IT IS THAT time of year again alright. Everywhere one turns, there’s that commercialist aura of Halloween making its ominous presence felt, so much like the very ghosts that it honors. The media, another lingering, if not malevolent spirit (although this is subject for debate), guides it along like a child, coaxing it to go trick-ortreating down everyone’s consciousness with its nightly tales of horror, zombies and ghost stories on TV, social media, and complete with a furious barrage of notices of sales on grotesque masks, props and costumes for kids and adults at all stores and malls. Ironically, this frenzy of material consumption, all in the name (and excuse) of clean fun, is gone in a day, after, like fleeing vampires at sunrise.
What then follows in its “wake” is the traditional Christian celebration of All Saints Day (or All Hallows Day) and All Souls Day. These too, like Halloween, have indeed come a long way. In the early days, say the 60s in Davao at least, November 1 and 2 have generally been celebrated in a solemn if not sober manner, with everyone flocking to cemeteries, lighting candles on the graves of and “communing” with our dearly departed. For some teens of the time, being at the cemeteries meant communing with friends and love interests, and taking a swig, all away from elders of course. The scare tactics by grown-ups on children then, all revolved around Halloween as that special one-day pass for all spirits to walk the earth and wreck havoc on the wits of kids.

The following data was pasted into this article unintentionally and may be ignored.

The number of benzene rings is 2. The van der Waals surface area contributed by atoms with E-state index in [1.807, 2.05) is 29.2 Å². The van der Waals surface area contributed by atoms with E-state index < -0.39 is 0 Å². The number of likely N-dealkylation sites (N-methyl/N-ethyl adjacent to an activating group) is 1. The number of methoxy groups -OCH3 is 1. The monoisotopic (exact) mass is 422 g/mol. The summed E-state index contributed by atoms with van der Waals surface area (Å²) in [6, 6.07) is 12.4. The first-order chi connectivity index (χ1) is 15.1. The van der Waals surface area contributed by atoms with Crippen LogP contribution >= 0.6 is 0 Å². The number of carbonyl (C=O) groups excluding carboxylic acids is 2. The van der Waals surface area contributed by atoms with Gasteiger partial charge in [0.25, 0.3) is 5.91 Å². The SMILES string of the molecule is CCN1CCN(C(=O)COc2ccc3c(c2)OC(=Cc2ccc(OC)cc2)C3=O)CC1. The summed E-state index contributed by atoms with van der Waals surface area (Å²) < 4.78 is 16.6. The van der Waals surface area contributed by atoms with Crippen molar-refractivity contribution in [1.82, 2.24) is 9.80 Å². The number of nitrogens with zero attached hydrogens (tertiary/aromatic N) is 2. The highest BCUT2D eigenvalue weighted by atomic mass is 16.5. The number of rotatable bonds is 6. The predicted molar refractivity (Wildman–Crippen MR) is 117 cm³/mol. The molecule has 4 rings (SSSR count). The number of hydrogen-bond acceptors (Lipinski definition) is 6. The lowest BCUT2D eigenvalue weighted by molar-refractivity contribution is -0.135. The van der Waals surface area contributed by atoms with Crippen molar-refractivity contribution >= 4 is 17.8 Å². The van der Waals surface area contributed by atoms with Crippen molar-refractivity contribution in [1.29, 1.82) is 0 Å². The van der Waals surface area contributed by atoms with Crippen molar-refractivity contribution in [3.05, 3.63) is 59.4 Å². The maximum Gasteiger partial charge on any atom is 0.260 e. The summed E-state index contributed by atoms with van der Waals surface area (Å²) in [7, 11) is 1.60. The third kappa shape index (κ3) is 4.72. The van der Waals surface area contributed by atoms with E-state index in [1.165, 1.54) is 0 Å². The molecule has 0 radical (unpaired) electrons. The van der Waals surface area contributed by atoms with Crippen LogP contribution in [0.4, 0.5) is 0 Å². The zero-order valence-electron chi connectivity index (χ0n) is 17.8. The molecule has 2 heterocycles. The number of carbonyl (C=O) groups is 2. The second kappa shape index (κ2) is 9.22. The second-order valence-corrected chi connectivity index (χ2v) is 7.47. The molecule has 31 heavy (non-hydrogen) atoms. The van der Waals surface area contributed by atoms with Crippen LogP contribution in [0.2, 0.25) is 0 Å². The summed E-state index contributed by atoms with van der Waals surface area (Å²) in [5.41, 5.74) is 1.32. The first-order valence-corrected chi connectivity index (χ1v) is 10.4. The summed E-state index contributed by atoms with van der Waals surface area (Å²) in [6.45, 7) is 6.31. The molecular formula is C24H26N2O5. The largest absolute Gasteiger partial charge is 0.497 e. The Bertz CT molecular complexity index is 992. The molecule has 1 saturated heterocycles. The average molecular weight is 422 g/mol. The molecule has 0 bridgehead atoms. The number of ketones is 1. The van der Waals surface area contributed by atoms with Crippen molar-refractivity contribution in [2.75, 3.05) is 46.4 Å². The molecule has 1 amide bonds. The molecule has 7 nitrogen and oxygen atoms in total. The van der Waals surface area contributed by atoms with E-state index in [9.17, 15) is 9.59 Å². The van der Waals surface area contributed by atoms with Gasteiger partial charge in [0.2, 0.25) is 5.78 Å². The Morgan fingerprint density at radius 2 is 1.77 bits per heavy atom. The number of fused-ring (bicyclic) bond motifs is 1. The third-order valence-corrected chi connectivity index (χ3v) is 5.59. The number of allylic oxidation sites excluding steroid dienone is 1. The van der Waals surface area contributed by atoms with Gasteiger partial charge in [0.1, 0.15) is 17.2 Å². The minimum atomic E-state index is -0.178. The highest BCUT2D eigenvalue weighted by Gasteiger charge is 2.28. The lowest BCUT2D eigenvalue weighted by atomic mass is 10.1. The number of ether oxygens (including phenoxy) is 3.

Through the years, the celebrations have slowly turned more festive up till their present commercial and secular state today. For one thing, in our country, they collectively mark the formal entry to the Christmas season, even though except for nothing but the most commercial reasons again, the yuletide celebration had unofficially begun in Septemberrr.
Who can ever forget that every year like clockwork, once that brr-month comes in, carols begin creeping like poltergeist into the airwaves, and invade into the piped-in playlists of enterprising and shrewd malls and stores? But then again, that may be a story for another time.
Still, the similarities and kinship between our celebrations of both Halloween and Christmastime cannot be fully ignored. Modern man’s fixation with death and rebirth, damnation and salvation, are all too obvious, despite them being cleanly-coated in all the fineries of a bacchanal fiesta. I guess that’s what separates us from the grey aliens of the universe. On the whole, whether Christians or not, deep inside we are all true-blue Hedonists at heart. So, eat, drink and be merry, for tomorrow, we…
eat, drink and be merry again.